Robert Bellah: A Personal Recollection
Robert Bellah began as my adviser, but became a friend. I think that I first met him around 1983, on the advice of my fellow history student Lionel Jensen, who recommended him whole-heartedly. I was a reticent, directionless graduate student at Berkeley, but I managed to draw upon my reservoirs of desperation and make an appointment.
Bellah proved to be the soul of courtesy, even the heart of friendliness, and agreed to serve on my doctoral committee as examiner in my outside field, sociology of religion, despite knowing little about me, though he revealed a spark of interest in learning that I came from the Arkansas Ozarks, for he was from Oklahoma, he said.
My doctoral oral exam proved somewhat disappointing for him, for I did not shine, but when I later explained that I had been going through a painful breakup, he was very understanding, perhaps because I also showed him a hundred-page preliminary draft on my interpretation of food in John's Gospel. As he told me after reading it, "I'll never look at the eucharist in John quite the same way from now on." He agreed to serve as a doctoral adviser.
He thus became a reader of my doctoral thesis on John's Gospel and gnosticism and grew into one of my strongest supporters, telling me that if he had the power in my proper field of studies, history, he would gladly secure me a position at a good university, but I was too far afield for him to help much. He did write letters of recommendation, which surely did not hurt my applications for academic positions.
My education through him went beyond religious studies, for I obtained from him much of what I know about sociology. I especially learned a great deal about the German sociologist Juergen Habermas under his direction, reading the scholar's books on communicative reason and thereby broadening my intellectual perspective. I thought Habermas's emphasis upon the Enlightenment's unfinished project in applying reason to social issues was a needed corrective to the Frankfurt School's radical distrust of Western rationality as exemplified in Horkeimer's and Adorno's Dialectic of Enlightenment. My impression was that Bellah agreed, though he had his own critique of the Enlightenment for not taking religion seriously.
Bellah and I agreed on much, but not on everything, of course. He was a complex individual with a complicated life. As a young man, he had belonged to the Communist Party, and he remained a man of the Left, though he also shared certain values with conservatives, such as taking community and religion seriously. He and I had something of a disagreement over 9/11, and he criticized my paper on the religious sources of the attack against the World Trade Center. His critique struck a few weak points, and I rewrote, but didn't quite satisfy him. He was always more taken with Edward Said's Orientalism thesis than I was, and he considered my focus on Islamic ideology to fall under Said's critique. Bellah's criticisms did direct me to broaden my scope and think more in terms of Islamism, but our perspectives on 9/11 remained different.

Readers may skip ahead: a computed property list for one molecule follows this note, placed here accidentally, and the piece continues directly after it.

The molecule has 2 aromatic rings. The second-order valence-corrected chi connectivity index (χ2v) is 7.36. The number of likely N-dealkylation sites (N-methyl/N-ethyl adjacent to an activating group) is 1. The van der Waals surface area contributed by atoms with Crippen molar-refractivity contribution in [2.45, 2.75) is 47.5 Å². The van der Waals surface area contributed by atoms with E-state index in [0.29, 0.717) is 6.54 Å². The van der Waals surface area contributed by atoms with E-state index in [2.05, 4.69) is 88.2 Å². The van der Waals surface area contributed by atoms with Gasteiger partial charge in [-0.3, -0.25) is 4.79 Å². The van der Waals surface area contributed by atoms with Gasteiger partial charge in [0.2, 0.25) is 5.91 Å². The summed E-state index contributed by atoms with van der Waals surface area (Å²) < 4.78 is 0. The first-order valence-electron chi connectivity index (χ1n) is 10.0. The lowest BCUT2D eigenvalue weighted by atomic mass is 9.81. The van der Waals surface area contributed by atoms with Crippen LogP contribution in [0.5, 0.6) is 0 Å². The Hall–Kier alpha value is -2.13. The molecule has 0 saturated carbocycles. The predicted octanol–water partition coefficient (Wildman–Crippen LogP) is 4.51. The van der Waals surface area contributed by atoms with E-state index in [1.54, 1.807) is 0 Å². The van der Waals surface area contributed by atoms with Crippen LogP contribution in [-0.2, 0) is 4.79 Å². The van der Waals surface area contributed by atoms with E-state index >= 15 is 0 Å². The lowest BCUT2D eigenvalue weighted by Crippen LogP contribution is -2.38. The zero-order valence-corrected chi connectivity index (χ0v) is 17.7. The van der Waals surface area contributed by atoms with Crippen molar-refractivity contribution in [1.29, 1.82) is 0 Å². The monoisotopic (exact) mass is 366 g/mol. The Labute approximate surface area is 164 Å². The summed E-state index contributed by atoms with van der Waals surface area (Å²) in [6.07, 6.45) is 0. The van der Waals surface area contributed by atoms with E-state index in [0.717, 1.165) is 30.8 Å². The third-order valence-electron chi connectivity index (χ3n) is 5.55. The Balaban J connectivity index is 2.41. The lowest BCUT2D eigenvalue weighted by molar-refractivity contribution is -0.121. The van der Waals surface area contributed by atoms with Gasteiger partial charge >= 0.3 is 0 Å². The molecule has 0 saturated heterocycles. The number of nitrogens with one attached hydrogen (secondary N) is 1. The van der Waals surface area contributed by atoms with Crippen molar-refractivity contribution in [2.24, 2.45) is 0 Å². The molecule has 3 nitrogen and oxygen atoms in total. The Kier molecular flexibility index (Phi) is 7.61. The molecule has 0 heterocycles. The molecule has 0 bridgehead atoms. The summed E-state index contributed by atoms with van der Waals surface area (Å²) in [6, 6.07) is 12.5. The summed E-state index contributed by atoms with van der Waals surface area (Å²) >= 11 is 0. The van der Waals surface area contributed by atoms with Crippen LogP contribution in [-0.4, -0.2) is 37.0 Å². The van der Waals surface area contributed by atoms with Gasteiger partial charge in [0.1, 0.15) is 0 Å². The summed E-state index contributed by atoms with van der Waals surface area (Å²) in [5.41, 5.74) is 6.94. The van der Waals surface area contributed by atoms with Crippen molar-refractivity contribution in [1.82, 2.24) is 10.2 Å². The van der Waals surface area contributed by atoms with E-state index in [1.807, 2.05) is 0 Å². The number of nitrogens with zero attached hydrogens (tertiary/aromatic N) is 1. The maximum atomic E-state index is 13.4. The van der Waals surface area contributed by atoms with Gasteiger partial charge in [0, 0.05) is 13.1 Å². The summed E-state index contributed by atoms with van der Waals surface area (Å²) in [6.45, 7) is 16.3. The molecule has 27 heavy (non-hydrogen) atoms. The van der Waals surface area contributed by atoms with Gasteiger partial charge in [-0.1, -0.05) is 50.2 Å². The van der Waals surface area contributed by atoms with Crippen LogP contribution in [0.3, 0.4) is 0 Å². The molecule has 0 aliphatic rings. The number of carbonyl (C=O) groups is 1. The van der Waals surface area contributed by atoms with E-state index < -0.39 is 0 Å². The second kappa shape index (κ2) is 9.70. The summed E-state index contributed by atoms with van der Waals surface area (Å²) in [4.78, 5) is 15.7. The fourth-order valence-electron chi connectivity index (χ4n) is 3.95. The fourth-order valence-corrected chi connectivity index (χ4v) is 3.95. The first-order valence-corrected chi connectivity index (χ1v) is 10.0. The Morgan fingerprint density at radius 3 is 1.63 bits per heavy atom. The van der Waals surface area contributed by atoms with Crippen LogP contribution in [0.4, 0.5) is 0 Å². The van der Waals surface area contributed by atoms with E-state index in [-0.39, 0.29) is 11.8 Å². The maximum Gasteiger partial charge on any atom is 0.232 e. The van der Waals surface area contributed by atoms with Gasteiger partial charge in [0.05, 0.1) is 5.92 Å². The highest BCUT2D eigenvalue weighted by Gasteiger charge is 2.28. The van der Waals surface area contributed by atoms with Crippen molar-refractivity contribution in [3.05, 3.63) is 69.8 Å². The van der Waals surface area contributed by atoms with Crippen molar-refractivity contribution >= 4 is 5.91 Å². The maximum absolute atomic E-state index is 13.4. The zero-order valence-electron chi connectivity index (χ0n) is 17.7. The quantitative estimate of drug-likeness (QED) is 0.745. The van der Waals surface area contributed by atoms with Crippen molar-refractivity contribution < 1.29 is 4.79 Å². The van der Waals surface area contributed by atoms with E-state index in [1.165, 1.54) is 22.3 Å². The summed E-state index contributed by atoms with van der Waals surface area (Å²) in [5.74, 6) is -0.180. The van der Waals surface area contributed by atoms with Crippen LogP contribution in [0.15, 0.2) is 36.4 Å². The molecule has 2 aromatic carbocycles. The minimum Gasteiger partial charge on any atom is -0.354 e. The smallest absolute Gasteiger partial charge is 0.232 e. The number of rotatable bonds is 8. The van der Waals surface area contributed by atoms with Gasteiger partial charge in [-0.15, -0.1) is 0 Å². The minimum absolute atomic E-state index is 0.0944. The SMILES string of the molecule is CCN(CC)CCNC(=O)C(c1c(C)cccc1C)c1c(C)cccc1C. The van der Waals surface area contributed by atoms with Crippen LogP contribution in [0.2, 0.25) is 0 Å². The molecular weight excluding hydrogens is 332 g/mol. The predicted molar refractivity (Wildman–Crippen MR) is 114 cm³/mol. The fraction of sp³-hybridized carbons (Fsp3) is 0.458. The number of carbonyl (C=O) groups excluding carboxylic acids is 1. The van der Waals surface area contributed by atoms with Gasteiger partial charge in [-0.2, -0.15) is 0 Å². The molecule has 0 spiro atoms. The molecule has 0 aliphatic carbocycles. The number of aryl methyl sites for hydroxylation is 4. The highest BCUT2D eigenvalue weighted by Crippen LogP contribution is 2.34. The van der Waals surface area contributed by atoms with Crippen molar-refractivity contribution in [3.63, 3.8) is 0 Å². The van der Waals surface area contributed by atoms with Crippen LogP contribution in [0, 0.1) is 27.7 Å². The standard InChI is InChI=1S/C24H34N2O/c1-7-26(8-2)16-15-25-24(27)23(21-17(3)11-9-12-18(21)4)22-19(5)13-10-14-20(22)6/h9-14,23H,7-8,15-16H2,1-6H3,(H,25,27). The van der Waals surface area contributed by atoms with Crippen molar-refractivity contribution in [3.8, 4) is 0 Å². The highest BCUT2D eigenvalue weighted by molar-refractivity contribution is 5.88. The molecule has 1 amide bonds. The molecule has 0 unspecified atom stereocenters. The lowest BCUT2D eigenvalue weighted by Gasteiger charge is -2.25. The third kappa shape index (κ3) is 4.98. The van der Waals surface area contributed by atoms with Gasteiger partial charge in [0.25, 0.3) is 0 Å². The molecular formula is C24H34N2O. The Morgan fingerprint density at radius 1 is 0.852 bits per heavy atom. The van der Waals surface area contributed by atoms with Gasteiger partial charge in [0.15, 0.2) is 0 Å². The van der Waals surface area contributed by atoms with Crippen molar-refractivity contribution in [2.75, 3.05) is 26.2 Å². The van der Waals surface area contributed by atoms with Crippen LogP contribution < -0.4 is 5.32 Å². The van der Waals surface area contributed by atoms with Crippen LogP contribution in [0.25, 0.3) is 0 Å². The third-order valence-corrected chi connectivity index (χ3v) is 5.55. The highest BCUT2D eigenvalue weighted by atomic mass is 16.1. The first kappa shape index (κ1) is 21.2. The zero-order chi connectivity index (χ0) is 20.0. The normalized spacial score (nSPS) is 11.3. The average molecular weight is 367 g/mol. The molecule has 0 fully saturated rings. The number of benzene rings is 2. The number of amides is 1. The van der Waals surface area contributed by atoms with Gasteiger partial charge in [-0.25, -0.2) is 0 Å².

Nevertheless, he sent me the chapters to his magnum opus, his book Religion in Human Evolution, and I proofed them when I had time. He was gracious in his thanks, but got more help from other scholars, for by the time he was writing that book, I was walking through rice paddies before dawn to reach my classrooms in the Korean countryside, or, as the years passed, was riding buses and subway trains for hours to reach Seoul, or, after moving to Seoul, was burdened with more teaching responsibilities, and therefore couldn't offer Bellah as much help as earlier.
But we stayed in contact, keeping each other informed on personal and scholarly developments. He was always interested in my research, whether on my investigations into theology in the New Testament, on my search for intellectual influences in Paradise Lost, or on my dabbling in issues concerning Northeast Asia. The last publication that I sent him was my novella. I don't know if he ever found time to read it, for he was a remarkably busy, intellectually engaged man at 86, still vigorous, and still learning and writing. I expected him to reach his own centenary, and I was therefore shocked to learn two days ago that he had died, apparently from complications following minor surgery. As others have already noted, this was surely a death out of season.
Others better situated than I will sort out his scholarly legacy, for he had enormous academic and intellectual breadth, and my tribute here to his memory concerns his personal influence upon me. All I can add is, "Requiescat in pace, Professor Bellah."